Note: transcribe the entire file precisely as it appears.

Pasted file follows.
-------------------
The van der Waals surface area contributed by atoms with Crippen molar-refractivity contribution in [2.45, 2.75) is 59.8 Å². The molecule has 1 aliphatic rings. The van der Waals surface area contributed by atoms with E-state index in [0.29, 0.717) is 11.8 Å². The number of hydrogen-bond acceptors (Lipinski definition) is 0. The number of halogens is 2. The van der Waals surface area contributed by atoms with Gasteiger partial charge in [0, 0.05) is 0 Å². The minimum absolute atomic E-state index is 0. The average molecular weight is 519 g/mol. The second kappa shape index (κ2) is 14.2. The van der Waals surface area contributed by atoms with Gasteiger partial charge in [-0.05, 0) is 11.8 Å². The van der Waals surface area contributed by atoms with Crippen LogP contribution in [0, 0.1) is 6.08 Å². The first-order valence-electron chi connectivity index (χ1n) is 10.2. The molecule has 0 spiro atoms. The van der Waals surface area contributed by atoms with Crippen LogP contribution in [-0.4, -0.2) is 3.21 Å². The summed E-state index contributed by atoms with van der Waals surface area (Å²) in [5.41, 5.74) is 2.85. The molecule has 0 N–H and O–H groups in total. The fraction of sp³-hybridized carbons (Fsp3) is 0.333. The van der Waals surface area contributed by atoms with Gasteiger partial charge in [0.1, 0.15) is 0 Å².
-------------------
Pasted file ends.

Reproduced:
The van der Waals surface area contributed by atoms with Crippen molar-refractivity contribution in [2.45, 2.75) is 59.8 Å². The molecule has 1 aliphatic rings. The van der Waals surface area contributed by atoms with E-state index in [0.29, 0.717) is 11.8 Å². The number of hydrogen-bond acceptors (Lipinski definition) is 0. The number of halogens is 2. The van der Waals surface area contributed by atoms with Gasteiger partial charge in [0, 0.05) is 0 Å². The minimum absolute atomic E-state index is 0. The average molecular weight is 519 g/mol. The second kappa shape index (κ2) is 14.2. The van der Waals surface area contributed by atoms with Gasteiger partial charge in [-0.05, 0) is 11.8 Å². The van der Waals surface area contributed by atoms with Crippen LogP contribution in [0, 0.1) is 6.08 Å². The first-order valence-electron chi connectivity index (χ1n) is 10.2. The molecule has 0 spiro atoms. The van der Waals surface area contributed by atoms with Crippen LogP contribution in [-0.4, -0.2) is 3.21 Å². The summed E-state index contributed by atoms with van der Waals surface area (Å²) in [5.41, 5.74) is 2.85. The molecule has 0 N–H and O–H groups in total. The fraction of sp³-hybridized carbons (Fsp3) is 0.333. The van der Waals surface area contributed by atoms with Gasteiger partial charge in [0.1, 0.15) is 0 Å².